By Maureen Balsillie
Photo used with permission from Country Guide.
It is well known that extending field crop rotations by adding small grains, such as wheat, barley, oats, triticale, spelt, or rye, has many ecological benefits. For example, small grains help protect and build soil health, reduce pesticide fertilizer use and improve water quality.
As we’ve developed EFAO’s Small Grains Program over the last year, a main concern from farmers was that wheat and other small grains are not profitable crops. Up against high yields and high market prices, it’s hard to beat corn and soybeans. As we dig deeper into the economics of small grains in rotation, we have some good news: small grains can lead to big gains, for both the ecology and profitability of your farm.
Small Grains, Big Gains
Studies on extended rotations from the University of Guelph’s Ridgetown Campus show that — along with general benefits of diversifying your operation — the biggest gain from adding wheat into a corn-soybean rotation is seen in your corn and soybean years. This is because adding wheat to your rotation increases both corn and soybean yields with the same amount of nitrogen (N) fertilizer (Figure 1-middle). In fact, the Ridgetown trials have shown an increased yield up to 17 bushels/acre(bu/ac) of corn and 4-6 bu/ac of soybean in the years following. Those trials at Ridgetown are being expanded to other areas of the province including the New Liskeard Agricultural Research Station, which is home to much of the province’s oat production.
Another big advantage to adding wheat and other small grains into a rotation is that they provide a valuable temporal niche to include late-season
legumes. Small grains, which are typically harvested in the summer months, provide an excellent window to establish a legume cover crop or legume forage. Similar to other types of cover crops, legumes like clover and vetch help control erosion, add organic matter to soil and can attract beneficial insects. Additionally, legumes act in symbiosis with nitrogen fixing bacteria. This symbiosis returns nitrogen to the soil through high N content in the leaf and root residue. The N in the cover crop residue leads to greater available N in the soil, which can be used as an N credit for the following year’s corn (Figure 1-bottom). In Ontario, the N credit for corn can be as much as 70 lbs of nitrogen per acre (OMAFRA); and some studies out of the mid-western US put that number at over 100 lbs per acre.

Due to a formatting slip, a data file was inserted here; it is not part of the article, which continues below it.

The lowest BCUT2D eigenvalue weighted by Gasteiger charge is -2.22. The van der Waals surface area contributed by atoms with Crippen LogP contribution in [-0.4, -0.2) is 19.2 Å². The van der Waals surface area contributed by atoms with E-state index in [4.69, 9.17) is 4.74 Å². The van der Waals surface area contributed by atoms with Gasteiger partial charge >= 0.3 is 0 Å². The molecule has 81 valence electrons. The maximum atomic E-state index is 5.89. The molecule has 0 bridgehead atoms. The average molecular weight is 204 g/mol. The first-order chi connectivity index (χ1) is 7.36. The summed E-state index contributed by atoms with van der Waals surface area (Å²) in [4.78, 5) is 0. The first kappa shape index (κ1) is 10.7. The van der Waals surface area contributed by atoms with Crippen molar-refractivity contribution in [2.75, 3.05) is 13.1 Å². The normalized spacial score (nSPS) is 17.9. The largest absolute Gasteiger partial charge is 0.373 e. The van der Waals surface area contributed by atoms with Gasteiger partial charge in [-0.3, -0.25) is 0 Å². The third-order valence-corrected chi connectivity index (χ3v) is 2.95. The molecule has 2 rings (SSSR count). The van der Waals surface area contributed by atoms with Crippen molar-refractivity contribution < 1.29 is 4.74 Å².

Legume cover crops can be used on their own but can also be used as a part of a mix or ‘cocktail’ which may include many other species such as oats, rye, peas, titicale, and brassicas. While the biggest nitrogen credit will be achieved with an 100 per cent legume, a mixed seed of 50 per cent or more legume will still give you the opportunity for net positive return and may give you the opportunity to see benefit from the other species such as reduction in compaction or greater weed control.
Show me the money
Putting pencil to paper for these claims, we worked in collaboration with Dr. Aaron Delaporte at University of Guelph. Using province-wide averages on yield from OMAFRA, we estimated total costs from seed, tillage, planting, and cover crop kill costs for a corn-soybean rotation, and a corn-soybean-
wheat+legume cover crop rotation.
For a simple corn-soybean rotation, we estimated an average net return of $280/ac. Add wheat but no cover crop or yield advantage to corn and soybeans, and the average net return was $263/ ac — less than the simple corn-soybean rotation.
However, when we included the yield advantage from wheat to corn and soybeans and added a legume cover crop and associated N credit, we estimated an average net return at $313/ac — $33/ac more than the simple corn-soybean rotation. These calculations do not include the potential increase from sustainable straw harvest.
It’s important to remember that we took these numbers from provincial averages and they may not reflect localized data. For this reason, it’s important to calculate cost-of-production on your own farm, and even for individual fields. Regular soil tests can also play an important role in maximizing profits by providing evidence for precision nitrogen use.